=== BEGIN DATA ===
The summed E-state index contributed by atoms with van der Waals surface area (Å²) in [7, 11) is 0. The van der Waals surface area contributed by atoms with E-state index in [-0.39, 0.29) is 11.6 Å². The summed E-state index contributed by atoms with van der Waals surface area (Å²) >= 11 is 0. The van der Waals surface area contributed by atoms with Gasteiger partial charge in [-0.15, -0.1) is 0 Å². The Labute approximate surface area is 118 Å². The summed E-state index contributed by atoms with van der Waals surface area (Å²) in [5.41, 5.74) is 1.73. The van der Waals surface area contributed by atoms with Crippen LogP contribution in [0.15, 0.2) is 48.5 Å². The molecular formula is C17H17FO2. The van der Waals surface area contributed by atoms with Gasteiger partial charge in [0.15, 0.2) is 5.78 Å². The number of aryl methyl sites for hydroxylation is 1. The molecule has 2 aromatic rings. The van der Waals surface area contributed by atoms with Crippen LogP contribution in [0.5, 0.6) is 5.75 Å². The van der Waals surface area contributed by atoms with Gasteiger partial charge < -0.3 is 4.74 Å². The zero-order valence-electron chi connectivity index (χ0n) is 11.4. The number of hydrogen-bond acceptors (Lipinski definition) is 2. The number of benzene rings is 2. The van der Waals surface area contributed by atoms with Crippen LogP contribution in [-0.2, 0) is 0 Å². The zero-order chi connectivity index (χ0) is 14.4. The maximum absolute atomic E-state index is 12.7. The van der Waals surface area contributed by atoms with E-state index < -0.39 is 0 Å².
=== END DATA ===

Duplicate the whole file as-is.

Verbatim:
The summed E-state index contributed by atoms with van der Waals surface area (Å²) in [7, 11) is 0. The van der Waals surface area contributed by atoms with E-state index in [-0.39, 0.29) is 11.6 Å². The summed E-state index contributed by atoms with van der Waals surface area (Å²) >= 11 is 0. The van der Waals surface area contributed by atoms with Gasteiger partial charge in [-0.15, -0.1) is 0 Å². The Labute approximate surface area is 118 Å². The summed E-state index contributed by atoms with van der Waals surface area (Å²) in [5.41, 5.74) is 1.73. The van der Waals surface area contributed by atoms with Crippen LogP contribution in [0.15, 0.2) is 48.5 Å². The molecular formula is C17H17FO2. The van der Waals surface area contributed by atoms with Gasteiger partial charge in [0.15, 0.2) is 5.78 Å². The number of aryl methyl sites for hydroxylation is 1. The molecule has 2 aromatic rings. The van der Waals surface area contributed by atoms with Crippen LogP contribution in [0.5, 0.6) is 5.75 Å². The van der Waals surface area contributed by atoms with Gasteiger partial charge < -0.3 is 4.74 Å². The zero-order valence-electron chi connectivity index (χ0n) is 11.4. The number of hydrogen-bond acceptors (Lipinski definition) is 2. The number of benzene rings is 2. The van der Waals surface area contributed by atoms with Crippen LogP contribution in [-0.2, 0) is 0 Å². The zero-order chi connectivity index (χ0) is 14.4. The maximum absolute atomic E-state index is 12.7. The van der Waals surface area contributed by atoms with E-state index < -0.39 is 0 Å².